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Georgia clamps down on free cell phone calls for the poor

By David Beasley

ATLANTA (Reuters) - Georgia on Tuesday became the first U.S. state that will begin charging low-income residents $5 per month for cell phone service now provided for free by federal taxpayers.

The new fee is already under court challenge by the cell phone industry trade association, which filed suit against Georgia months ago even before the measure received final approval on Tuesday.

The fee is designed to reduce fraud in the federally subsidized Lifeline program, state Public Service Commissioner Doug Everett said. Each household that qualifies gets 250 minutes per month of free air time.

Funding for the program, which was launched in 1985 to expand phone service for the poor, comes from the Universal Service Fee charged to land line and cell phone customers.

However, some telephone companies providing the free service are failing to adequately check household income and are not enforcing the one-per-household limit, Everett said.

He said the number of Lifeline customers in Georgia jumped from around 100,000 a decade ago to more than a million in 2011, but is now back down to around 740,000.

The $5 monthly fee, scheduled to start January 31, will require that telephone companies send customers a bill each month. Telephone companies will keep the $5 monthly fee, but it will not fully cover the administrative costs of sending out bills, the commissioner added.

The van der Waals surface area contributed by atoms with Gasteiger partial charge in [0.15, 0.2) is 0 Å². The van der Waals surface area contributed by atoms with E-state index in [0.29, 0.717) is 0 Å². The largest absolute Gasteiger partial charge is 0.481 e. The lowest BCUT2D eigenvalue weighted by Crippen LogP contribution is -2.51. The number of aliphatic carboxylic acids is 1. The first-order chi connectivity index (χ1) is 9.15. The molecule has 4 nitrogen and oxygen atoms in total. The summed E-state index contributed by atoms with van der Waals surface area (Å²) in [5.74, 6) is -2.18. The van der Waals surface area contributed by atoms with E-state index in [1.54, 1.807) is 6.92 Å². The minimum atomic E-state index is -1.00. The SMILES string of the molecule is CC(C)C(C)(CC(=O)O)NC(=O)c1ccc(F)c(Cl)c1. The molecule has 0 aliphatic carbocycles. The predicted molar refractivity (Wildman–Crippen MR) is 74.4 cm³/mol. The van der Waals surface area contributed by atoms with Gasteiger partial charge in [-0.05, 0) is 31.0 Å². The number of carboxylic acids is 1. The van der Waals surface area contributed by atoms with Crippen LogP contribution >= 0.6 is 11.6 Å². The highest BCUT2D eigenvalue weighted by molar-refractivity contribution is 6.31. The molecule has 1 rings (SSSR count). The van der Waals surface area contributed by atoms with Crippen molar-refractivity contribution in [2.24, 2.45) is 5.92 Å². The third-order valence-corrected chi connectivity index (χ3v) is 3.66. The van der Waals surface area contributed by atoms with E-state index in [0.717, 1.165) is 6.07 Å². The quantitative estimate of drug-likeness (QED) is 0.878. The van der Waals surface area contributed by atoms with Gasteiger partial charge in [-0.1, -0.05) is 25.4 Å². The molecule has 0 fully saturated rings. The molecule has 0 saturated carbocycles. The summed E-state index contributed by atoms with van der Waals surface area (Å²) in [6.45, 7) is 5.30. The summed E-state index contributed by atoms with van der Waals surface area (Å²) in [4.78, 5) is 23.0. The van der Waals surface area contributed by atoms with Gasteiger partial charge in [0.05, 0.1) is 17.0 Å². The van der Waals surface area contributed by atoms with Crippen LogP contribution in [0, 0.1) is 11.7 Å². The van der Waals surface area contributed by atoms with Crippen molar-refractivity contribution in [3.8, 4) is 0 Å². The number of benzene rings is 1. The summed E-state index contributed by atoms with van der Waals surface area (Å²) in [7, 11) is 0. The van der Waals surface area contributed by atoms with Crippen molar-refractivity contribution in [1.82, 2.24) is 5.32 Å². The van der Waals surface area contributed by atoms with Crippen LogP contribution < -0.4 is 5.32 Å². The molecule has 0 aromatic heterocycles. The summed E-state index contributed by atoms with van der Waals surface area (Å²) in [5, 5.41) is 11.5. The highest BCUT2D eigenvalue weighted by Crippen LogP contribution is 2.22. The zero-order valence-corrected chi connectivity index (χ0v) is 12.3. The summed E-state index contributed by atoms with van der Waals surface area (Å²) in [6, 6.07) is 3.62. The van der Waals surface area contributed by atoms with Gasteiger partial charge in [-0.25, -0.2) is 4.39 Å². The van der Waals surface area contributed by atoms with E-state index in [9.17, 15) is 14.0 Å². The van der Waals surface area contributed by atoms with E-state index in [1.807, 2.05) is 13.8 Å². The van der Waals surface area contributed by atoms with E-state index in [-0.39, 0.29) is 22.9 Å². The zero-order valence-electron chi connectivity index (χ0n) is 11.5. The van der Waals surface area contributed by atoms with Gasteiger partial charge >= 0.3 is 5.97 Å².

"They will look at their customer base more seriously than they have in the past," said Everett.

However, the lawsuit filed against Georgia by the cell phone industry association called CTIA, claims that by adding the $5 fee, the state is setting cell phone rates, which it does not have the legal power to do.

"CTIA will continue to challenge the Georgia Public Service Commission's decision to set rates on wireless service, which would make Georgia's consumers pay more than they do today," Michael Altschul, senior vice president and general counsel for CTIA, said in a statement.

The fee will hurt poor customers who are not abusing the program, said Liz Coyle, spokeswoman for the non-profit group Georgia Watch.

"While we certainly recognize there are instances of fraud and abuse, we believe measures taken on the federal level to crack down on that are working," she said.

Nationally, about 14 million households participate in the Lifeline program at a cost in 2012 of about $2.1 billion, said Eric Iversen, spokesman for Universal Service Administrative Co, the nonprofit organization that administers the program. He did not know the number of individual Lifeline beneficiaries.

Although some critics of the Obama administration have said the Lifeline program gives the poor free "Obama phones," Iverson said tax money only pays for the phone service, not the actual phones.

The cost of the program in 2013 is expected to decline because of stricter enforcement of the program's rules and requiring more documentation for eligibility, Iverson said.

(Editing by Tom Brown and Lisa Shumaker)

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